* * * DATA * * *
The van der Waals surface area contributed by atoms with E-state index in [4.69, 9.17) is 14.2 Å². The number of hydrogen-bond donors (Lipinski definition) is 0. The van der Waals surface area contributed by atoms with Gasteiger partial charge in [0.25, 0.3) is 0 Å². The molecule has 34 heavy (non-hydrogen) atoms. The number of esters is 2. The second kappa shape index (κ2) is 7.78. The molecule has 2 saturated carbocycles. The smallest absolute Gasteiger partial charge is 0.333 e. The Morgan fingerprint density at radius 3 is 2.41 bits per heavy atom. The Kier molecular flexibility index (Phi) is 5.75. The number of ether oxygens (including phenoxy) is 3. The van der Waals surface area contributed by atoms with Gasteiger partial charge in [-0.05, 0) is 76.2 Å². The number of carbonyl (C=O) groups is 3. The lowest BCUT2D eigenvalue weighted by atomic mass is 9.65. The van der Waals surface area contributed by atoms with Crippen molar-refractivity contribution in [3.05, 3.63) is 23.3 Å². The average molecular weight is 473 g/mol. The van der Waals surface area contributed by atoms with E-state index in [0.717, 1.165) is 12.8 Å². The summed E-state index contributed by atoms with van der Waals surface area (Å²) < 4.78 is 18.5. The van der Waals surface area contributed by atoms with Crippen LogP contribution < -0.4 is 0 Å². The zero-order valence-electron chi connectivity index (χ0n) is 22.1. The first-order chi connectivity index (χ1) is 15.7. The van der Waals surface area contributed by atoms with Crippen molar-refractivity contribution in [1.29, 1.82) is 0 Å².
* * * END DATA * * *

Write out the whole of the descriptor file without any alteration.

The van der Waals surface area contributed by atoms with E-state index in [4.69, 9.17) is 14.2 Å². The number of hydrogen-bond donors (Lipinski definition) is 0. The van der Waals surface area contributed by atoms with Gasteiger partial charge in [0.25, 0.3) is 0 Å². The molecule has 34 heavy (non-hydrogen) atoms. The number of esters is 2. The second kappa shape index (κ2) is 7.78. The molecule has 2 saturated carbocycles. The smallest absolute Gasteiger partial charge is 0.333 e. The Morgan fingerprint density at radius 3 is 2.41 bits per heavy atom. The Kier molecular flexibility index (Phi) is 5.75. The number of ether oxygens (including phenoxy) is 3. The van der Waals surface area contributed by atoms with Gasteiger partial charge in [-0.05, 0) is 76.2 Å². The number of carbonyl (C=O) groups is 3. The lowest BCUT2D eigenvalue weighted by atomic mass is 9.65. The van der Waals surface area contributed by atoms with Crippen molar-refractivity contribution in [3.05, 3.63) is 23.3 Å². The average molecular weight is 473 g/mol. The van der Waals surface area contributed by atoms with E-state index in [0.717, 1.165) is 12.8 Å². The summed E-state index contributed by atoms with van der Waals surface area (Å²) < 4.78 is 18.5. The van der Waals surface area contributed by atoms with Crippen LogP contribution < -0.4 is 0 Å². The zero-order valence-electron chi connectivity index (χ0n) is 22.1. The first-order chi connectivity index (χ1) is 15.7. The van der Waals surface area contributed by atoms with Crippen molar-refractivity contribution in [1.29, 1.82) is 0 Å².